Gastritis is an inflammation of the stomach lining. Gastritis can be defined as one of the following:

  • Acute—comes on suddenly and lasts for a short time
  • Chronic—either long lasting or recurrent

Gastritis can wear away at the lining of the stomach. It may also cause ulcers and bleeding.


Causes of acute gastritis include any of the following:

  • Nonsteroidal anti-inflammatory drugs (NSAIDs) such as aspirin
  • Steroid medications
  • Alcohol use disorder
  • Smoking
  • Severe stress from sepsis , burns, or injury

Causes of chronic gastritis include any of the following:

  • Bacterial infection, such as Helicobacter pylori (H. pylori)
  • Viral infection
  • Fungal infection
  • NSAID use
  • Alcohol use disorder
  • Reflux of bile into the stomach
  • Autoimmune diseases such as Crohn disease or sarcoidosis
  • Pernicious anemia —a cause of autoimmune gastritis
  • Radiation therapy
  • Swallowing caustic substances

Risk Factors

Factors that may increase your chance of acute gastritis include:

  • NSAID use
  • Excess alcohol use
  • Head injury
  • Surgery
  • Respiratory failure
  • Kidney failure
  • Liver failure

Factors that increase your chance of getting chronic gastritis include:

  • H. pylori infection
  • NSAID use
  • Excessive alcohol intake



Gastritis may cause:

  • Abdominal burning and pain
  • Indigestion
  • Acid reflux
  • Burping
  • Bloating
  • Loss of appetite
  • Feeling full
  • Nausea and vomiting

If the gastritis is causing bleeding, you may notice:

  • Bloody or black vomit
  • Bloody or dark black, tarry stools


The doctor will ask about your symptoms and medical history. A physical exam will be done.

Tests may include:

  • Upper GI series —x-rays with a special dye to highlight abnormal areas (also called a barium swallow)
  • Upper GI endoscopy —a thin, lighted tube inserted down the throat and into the stomach to examine the inside of the stomach
  • Biopsy —a sample of tissue is removed and examined in a lab
  • Blood, breath, or stool tests—to check for infection with the bacteria H. pylori
Upper GI Endoscopy
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Talk with your doctor about the best treatment plan for you. Options may include:


Medicines may help to relieve symptoms. Some can also help to heal the stomach lining. Medicine can be available over the counter or by prescription. Your doctor may recommend:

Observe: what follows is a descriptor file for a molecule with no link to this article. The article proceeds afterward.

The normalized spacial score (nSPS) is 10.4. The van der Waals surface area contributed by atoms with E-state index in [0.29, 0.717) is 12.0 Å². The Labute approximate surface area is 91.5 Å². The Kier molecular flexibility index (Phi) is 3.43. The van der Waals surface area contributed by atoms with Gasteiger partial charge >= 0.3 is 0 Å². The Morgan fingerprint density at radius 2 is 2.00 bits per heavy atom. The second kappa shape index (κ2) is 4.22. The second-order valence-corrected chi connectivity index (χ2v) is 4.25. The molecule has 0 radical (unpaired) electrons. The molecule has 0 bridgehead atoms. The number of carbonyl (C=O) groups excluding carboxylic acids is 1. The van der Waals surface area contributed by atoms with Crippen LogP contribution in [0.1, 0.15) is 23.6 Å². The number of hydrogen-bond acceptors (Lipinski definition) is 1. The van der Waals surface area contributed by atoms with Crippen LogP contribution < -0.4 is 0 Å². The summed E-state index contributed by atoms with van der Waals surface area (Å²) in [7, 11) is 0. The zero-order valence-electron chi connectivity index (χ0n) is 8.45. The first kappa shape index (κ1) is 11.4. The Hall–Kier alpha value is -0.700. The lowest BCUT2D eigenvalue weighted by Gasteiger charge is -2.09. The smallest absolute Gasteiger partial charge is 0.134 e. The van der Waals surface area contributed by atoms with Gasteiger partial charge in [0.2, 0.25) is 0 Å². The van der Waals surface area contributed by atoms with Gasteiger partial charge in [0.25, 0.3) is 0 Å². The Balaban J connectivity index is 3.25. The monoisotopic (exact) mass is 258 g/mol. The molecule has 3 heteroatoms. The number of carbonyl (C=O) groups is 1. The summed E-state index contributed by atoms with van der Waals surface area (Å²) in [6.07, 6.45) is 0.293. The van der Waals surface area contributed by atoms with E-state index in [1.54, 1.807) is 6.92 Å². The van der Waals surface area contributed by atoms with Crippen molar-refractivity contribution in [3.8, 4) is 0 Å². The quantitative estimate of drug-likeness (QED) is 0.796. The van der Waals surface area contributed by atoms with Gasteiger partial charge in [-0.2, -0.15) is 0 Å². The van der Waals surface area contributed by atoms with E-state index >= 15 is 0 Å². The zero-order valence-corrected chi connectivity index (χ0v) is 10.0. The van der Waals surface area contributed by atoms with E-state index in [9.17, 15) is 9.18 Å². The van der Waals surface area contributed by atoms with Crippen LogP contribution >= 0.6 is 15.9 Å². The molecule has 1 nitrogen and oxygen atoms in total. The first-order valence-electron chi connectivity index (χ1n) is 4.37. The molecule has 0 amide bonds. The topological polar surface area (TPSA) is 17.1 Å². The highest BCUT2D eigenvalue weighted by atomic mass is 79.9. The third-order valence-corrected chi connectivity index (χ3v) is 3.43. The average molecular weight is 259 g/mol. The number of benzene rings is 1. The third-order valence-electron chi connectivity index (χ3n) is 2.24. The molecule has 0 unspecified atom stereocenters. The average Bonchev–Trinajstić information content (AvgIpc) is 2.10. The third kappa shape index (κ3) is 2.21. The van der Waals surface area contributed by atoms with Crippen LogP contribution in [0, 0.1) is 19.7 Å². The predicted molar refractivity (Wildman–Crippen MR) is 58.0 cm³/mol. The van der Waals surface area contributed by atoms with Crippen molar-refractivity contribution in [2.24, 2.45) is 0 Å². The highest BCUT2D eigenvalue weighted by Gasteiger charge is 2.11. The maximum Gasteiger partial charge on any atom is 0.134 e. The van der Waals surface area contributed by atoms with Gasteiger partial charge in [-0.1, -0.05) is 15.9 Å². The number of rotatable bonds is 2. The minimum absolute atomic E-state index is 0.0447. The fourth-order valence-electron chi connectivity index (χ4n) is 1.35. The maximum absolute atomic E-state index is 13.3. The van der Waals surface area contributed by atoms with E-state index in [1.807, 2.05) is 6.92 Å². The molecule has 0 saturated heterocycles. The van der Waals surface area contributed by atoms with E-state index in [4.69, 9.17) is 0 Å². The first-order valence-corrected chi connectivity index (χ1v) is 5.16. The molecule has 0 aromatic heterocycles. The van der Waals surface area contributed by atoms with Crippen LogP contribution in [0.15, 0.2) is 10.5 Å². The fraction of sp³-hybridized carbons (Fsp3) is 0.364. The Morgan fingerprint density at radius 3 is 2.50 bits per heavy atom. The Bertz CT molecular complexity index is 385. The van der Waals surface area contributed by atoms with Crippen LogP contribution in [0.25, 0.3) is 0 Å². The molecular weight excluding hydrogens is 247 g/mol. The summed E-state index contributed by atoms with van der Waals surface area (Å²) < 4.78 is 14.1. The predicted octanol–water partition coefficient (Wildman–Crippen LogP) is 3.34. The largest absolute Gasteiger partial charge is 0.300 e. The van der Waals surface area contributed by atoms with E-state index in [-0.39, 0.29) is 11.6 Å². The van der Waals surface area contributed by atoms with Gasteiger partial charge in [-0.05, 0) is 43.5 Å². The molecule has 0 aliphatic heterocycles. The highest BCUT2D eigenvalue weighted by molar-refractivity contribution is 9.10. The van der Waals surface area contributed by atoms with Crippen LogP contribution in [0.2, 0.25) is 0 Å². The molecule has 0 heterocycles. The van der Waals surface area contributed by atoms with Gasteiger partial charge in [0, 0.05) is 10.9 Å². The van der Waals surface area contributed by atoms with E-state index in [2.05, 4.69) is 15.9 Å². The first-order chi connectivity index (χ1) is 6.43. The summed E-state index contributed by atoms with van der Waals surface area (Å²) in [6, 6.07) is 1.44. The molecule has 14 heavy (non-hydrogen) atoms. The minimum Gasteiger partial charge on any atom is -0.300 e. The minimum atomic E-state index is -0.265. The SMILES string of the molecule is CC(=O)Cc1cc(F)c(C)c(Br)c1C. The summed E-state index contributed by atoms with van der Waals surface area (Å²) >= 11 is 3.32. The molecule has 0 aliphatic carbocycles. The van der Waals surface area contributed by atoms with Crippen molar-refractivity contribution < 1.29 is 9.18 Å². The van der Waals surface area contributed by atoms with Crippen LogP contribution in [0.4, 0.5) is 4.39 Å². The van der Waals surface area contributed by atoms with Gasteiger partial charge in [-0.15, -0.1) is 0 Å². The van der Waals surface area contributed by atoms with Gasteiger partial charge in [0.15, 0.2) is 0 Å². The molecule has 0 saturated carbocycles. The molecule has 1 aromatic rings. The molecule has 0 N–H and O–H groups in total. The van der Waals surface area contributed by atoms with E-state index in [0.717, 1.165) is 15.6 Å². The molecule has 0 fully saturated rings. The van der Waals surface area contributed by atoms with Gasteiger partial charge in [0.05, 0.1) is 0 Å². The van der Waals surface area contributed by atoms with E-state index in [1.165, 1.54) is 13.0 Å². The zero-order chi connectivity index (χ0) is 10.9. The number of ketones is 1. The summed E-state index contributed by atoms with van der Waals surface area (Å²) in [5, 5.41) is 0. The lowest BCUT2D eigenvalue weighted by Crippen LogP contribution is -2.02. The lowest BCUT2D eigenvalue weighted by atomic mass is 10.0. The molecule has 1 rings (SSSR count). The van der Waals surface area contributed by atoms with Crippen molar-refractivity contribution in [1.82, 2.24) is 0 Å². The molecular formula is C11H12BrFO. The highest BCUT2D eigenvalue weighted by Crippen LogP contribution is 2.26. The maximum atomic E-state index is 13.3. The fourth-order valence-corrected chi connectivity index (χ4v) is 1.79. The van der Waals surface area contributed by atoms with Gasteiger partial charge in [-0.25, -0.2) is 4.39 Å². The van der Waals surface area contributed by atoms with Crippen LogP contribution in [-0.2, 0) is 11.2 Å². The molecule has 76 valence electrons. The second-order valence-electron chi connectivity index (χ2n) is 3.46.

• Antacids
  • H2 blockers
  • Proton pump inhibitors
  • Antibiotics if an infection is present or possible

Treatment may also include stopping or changing medicine that is causing problems. Your doctor can find an alternative if needed.


To help reduce the chances of gastritis from NSAIDs:

  • Use other drugs when possible for managing pain.
  • Take the lowest possible dose.
  • Do not take drugs longer than needed.
  • Do not drink alcohol while taking the drugs.

To help reduce the chances of H. pylori infection:

  • Wash your hands after using the bathroom. Wash your hands before eating or preparing food.
  • Drink water from a safe source.

If you smoke, look for ways to quit . Your doctor may recommend some tools to help you.

Avoid alcohol. If you do drink, drink in moderation. Moderation is 1 drink or less a day for women and 2 drinks a day or less for men.

This content is reviewed regularly and is updated when new and relevant evidence is made available. This information is neither intended nor implied to be a substitute for professional medical advice. Always seek the advice of your physician or other qualified health provider prior to starting any new treatment or with questions regarding a medical condition.

Edits to original content made by Denver Health.


American College of Gastroenterology 

American Gastroenterological Association 


Canadian Association of Gastroenterology 

Canadian Digestive Health Foundation 


Acute gastritis. EBSCO DynaMed Plus website. Available at:  . Updated June 5, 2017. Accessed April 4, 2018.

Chronic gastritis. EBSCO DynaMed Plus website. Available at:  . Updated August 28, 2014. Accessed April 4, 2018.

Gastritis. National Institute of Diabetes and Digestive and Kidney Diseases website. Available at: Updated July 2015. Accessed April 4, 2018.